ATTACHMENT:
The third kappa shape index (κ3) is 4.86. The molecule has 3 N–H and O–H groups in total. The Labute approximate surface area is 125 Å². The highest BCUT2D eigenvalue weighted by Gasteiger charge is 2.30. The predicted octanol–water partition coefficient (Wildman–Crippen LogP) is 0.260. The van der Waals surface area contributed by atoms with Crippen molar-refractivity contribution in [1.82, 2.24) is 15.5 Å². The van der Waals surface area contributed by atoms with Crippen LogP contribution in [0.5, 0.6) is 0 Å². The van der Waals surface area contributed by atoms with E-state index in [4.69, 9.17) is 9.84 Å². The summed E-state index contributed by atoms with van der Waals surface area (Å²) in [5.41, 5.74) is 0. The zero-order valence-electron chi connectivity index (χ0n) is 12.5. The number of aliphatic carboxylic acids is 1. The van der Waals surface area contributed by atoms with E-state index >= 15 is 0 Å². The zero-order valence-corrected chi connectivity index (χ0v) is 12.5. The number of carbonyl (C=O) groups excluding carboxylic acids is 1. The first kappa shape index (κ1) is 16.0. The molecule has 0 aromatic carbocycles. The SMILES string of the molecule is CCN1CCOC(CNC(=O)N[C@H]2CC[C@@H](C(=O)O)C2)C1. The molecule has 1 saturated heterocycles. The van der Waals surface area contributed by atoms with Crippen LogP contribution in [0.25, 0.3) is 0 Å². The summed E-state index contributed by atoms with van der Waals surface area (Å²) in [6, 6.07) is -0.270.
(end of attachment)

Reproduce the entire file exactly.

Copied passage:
The third kappa shape index (κ3) is 4.86. The molecule has 3 N–H and O–H groups in total. The Labute approximate surface area is 125 Å². The highest BCUT2D eigenvalue weighted by Gasteiger charge is 2.30. The predicted octanol–water partition coefficient (Wildman–Crippen LogP) is 0.260. The van der Waals surface area contributed by atoms with Crippen molar-refractivity contribution in [1.82, 2.24) is 15.5 Å². The van der Waals surface area contributed by atoms with Crippen LogP contribution in [0.5, 0.6) is 0 Å². The van der Waals surface area contributed by atoms with E-state index in [4.69, 9.17) is 9.84 Å². The summed E-state index contributed by atoms with van der Waals surface area (Å²) in [5.41, 5.74) is 0. The zero-order valence-electron chi connectivity index (χ0n) is 12.5. The number of aliphatic carboxylic acids is 1. The van der Waals surface area contributed by atoms with E-state index >= 15 is 0 Å². The zero-order valence-corrected chi connectivity index (χ0v) is 12.5. The number of carbonyl (C=O) groups excluding carboxylic acids is 1. The first kappa shape index (κ1) is 16.0. The molecule has 0 aromatic carbocycles. The SMILES string of the molecule is CCN1CCOC(CNC(=O)N[C@H]2CC[C@@H](C(=O)O)C2)C1. The molecule has 1 saturated heterocycles. The van der Waals surface area contributed by atoms with Crippen LogP contribution in [0.25, 0.3) is 0 Å². The summed E-state index contributed by atoms with van der Waals surface area (Å²) in [6, 6.07) is -0.270.